On December 22, 1977, prior to receipt of said affidavit, Mr. Claps wrote to respondent and again requested the Judgment of Divorce. The letters crossed in the mail, and on December 23, 1977, Mr. Claps did receive a proposed form of judgment. He made certain revisions to the form, affixed his consent, and returned the document to respondent on December 27, 1977. The document, at that time, did not have any provision for counsel fees.
Mr. Claps heard nothing further from either Judge Ashbey or respondent. Finally, on February 8, 1978, he wrote to respondent inquiring as to the status of the matter. On February 15, 1978, he received a copy of the signed judgment from respondent. Its form had been revised and a clause had been added awarding $750 to respondent for counsel fees. Mr. Claps was never notified of this addition, objected to it, and strongly objected to the revision of a document to which he had previously consented.
Respondent admitted that he added the clause and Judge Ashbey's secretary testified that Judge Ashbey had written in the sum of $750. In his pleadings, and in his initial testimony, respondent asserted that he forwarded the form of judgment to Judge Ashbey, was told to add the clause pertaining to counsel fees, received the form back in the mail, revised it, and then returned it to Judge Ashbey. However, no correspondence was presented to support this chain of events and the judge's secretary testified that it could not have occurred. If a clause was to be added to a document submitted to Judge Ashbey, she would add it and would not return it to the attorney for revision. Thereafter, respondent revised his testimony. He acknowledged that he may have added the clause initially and then forwarded the form to Judge Ashbey. In either event, he said he sent the form of judgment on January 26, 1978 and stated in his covering letter that he was including "a paragraph" relating to the award of counsel fees. This letter of January 26 does show a carbon copy to Mr. Claps, but Mr. Claps denied that he ever received same.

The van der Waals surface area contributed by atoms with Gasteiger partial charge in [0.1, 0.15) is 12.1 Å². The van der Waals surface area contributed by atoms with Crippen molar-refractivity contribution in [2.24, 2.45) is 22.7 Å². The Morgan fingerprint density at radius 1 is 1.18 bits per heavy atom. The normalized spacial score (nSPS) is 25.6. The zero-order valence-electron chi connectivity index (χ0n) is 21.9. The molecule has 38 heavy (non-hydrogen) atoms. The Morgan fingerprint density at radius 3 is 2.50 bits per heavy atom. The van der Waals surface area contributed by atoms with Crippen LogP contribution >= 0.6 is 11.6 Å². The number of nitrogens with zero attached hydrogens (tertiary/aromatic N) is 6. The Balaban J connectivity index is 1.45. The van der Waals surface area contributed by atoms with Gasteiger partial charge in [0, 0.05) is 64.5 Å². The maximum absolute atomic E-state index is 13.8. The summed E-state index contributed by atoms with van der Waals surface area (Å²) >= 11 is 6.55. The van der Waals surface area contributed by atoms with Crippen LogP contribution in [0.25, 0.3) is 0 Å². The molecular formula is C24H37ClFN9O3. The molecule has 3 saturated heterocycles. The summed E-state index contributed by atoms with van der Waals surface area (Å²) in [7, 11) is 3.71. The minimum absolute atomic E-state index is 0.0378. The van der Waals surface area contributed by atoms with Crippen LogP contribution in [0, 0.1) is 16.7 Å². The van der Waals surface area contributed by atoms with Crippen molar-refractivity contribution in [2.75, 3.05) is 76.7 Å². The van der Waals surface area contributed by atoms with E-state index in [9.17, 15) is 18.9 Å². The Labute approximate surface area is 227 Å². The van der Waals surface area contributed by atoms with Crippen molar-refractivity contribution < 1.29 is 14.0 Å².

The Committee believed that Mr. Claps did not receive a copy of the January 26 letter. His letter of February 8 would have been unnecessary if he had. On the other hand, the Committee could not determine whether a carbon copy of the January 26 letter was actually mailed by respondent's office to Mr. Claps. Respondent was given the benefit of the doubt in this regard by the Committee.
The Committee found that the events, as detailed above, constituted improper conduct by respondent. He admitted altering a document that had been previously consented to by another attorney, that he never contacted that attorney regarding the revision, that he certainly never asked the attorney for his consent to this revision, and that he may not have even notified him of it prior to presentation of the document to the Court. Moreover, the document as presented to Judge Ashbey indicated that Mr. Claps did consent to some counsel fee for respondent, a misrepresentation at best. The Committee concluded that respondent did not act in the best interests of the legal profession and his conduct reflects adversely on the practice of law and violated DR 1-102(A)(1), (4), (5) and (6).